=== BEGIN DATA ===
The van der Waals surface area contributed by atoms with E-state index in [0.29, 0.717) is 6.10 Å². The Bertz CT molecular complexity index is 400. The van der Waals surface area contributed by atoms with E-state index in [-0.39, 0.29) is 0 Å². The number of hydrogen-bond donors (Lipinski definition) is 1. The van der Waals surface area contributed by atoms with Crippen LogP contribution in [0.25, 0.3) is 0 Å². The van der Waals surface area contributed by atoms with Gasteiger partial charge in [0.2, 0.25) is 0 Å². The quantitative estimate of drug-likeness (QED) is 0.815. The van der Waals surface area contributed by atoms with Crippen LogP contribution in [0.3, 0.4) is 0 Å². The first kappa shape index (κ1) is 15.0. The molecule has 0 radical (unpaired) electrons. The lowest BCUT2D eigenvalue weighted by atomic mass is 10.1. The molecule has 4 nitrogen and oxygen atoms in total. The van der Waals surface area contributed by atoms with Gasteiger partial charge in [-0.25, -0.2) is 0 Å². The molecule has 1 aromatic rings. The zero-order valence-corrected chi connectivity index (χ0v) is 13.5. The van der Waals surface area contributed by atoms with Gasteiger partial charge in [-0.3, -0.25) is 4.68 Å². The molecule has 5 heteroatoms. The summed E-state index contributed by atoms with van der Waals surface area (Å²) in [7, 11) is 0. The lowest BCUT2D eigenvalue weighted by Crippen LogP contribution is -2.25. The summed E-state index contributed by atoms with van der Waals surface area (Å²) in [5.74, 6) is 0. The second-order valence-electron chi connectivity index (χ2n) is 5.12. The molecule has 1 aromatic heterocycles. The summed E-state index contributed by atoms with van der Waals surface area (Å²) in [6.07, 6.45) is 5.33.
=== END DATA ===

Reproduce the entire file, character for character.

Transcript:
The van der Waals surface area contributed by atoms with E-state index in [0.29, 0.717) is 6.10 Å². The Bertz CT molecular complexity index is 400. The van der Waals surface area contributed by atoms with E-state index in [-0.39, 0.29) is 0 Å². The number of hydrogen-bond donors (Lipinski definition) is 1. The van der Waals surface area contributed by atoms with Crippen LogP contribution in [0.25, 0.3) is 0 Å². The van der Waals surface area contributed by atoms with Gasteiger partial charge in [0.2, 0.25) is 0 Å². The quantitative estimate of drug-likeness (QED) is 0.815. The van der Waals surface area contributed by atoms with Crippen LogP contribution in [0.3, 0.4) is 0 Å². The first kappa shape index (κ1) is 15.0. The molecule has 0 radical (unpaired) electrons. The lowest BCUT2D eigenvalue weighted by atomic mass is 10.1. The molecule has 4 nitrogen and oxygen atoms in total. The van der Waals surface area contributed by atoms with Gasteiger partial charge in [-0.25, -0.2) is 0 Å². The molecule has 1 aromatic rings. The zero-order valence-corrected chi connectivity index (χ0v) is 13.5. The van der Waals surface area contributed by atoms with Gasteiger partial charge in [-0.3, -0.25) is 4.68 Å². The molecule has 5 heteroatoms. The summed E-state index contributed by atoms with van der Waals surface area (Å²) in [7, 11) is 0. The lowest BCUT2D eigenvalue weighted by Crippen LogP contribution is -2.25. The summed E-state index contributed by atoms with van der Waals surface area (Å²) in [5.74, 6) is 0. The second-order valence-electron chi connectivity index (χ2n) is 5.12. The molecule has 1 aromatic heterocycles. The summed E-state index contributed by atoms with van der Waals surface area (Å²) in [6.07, 6.45) is 5.33.